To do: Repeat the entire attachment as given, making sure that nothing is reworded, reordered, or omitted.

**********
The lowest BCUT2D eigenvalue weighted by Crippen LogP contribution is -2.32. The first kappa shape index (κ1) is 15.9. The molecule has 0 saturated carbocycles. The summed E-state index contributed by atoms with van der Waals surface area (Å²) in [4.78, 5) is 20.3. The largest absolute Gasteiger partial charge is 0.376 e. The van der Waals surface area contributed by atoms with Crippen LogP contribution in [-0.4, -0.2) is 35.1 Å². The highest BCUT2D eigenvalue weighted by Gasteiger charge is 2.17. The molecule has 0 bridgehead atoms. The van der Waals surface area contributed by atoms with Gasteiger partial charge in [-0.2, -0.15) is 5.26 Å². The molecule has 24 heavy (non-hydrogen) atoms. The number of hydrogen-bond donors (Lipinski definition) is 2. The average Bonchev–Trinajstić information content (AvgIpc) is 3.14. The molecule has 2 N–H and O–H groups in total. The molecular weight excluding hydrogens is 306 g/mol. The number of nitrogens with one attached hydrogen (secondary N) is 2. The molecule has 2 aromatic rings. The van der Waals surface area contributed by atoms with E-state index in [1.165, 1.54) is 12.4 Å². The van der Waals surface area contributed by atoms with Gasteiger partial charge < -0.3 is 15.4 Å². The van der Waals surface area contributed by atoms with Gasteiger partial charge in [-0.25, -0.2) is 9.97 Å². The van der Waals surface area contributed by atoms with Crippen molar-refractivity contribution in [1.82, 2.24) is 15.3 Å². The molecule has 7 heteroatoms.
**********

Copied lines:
The lowest BCUT2D eigenvalue weighted by Crippen LogP contribution is -2.32. The first kappa shape index (κ1) is 15.9. The molecule has 0 saturated carbocycles. The summed E-state index contributed by atoms with van der Waals surface area (Å²) in [4.78, 5) is 20.3. The largest absolute Gasteiger partial charge is 0.376 e. The van der Waals surface area contributed by atoms with Crippen LogP contribution in [-0.4, -0.2) is 35.1 Å². The highest BCUT2D eigenvalue weighted by Gasteiger charge is 2.17. The molecule has 0 bridgehead atoms. The van der Waals surface area contributed by atoms with Gasteiger partial charge in [-0.2, -0.15) is 5.26 Å². The molecule has 24 heavy (non-hydrogen) atoms. The number of hydrogen-bond donors (Lipinski definition) is 2. The average Bonchev–Trinajstić information content (AvgIpc) is 3.14. The molecule has 2 N–H and O–H groups in total. The molecular weight excluding hydrogens is 306 g/mol. The number of nitrogens with one attached hydrogen (secondary N) is 2. The molecule has 2 aromatic rings. The van der Waals surface area contributed by atoms with E-state index in [1.165, 1.54) is 12.4 Å². The van der Waals surface area contributed by atoms with Gasteiger partial charge < -0.3 is 15.4 Å². The van der Waals surface area contributed by atoms with Gasteiger partial charge in [-0.25, -0.2) is 9.97 Å². The van der Waals surface area contributed by atoms with Crippen molar-refractivity contribution in [1.82, 2.24) is 15.3 Å². The molecule has 7 heteroatoms.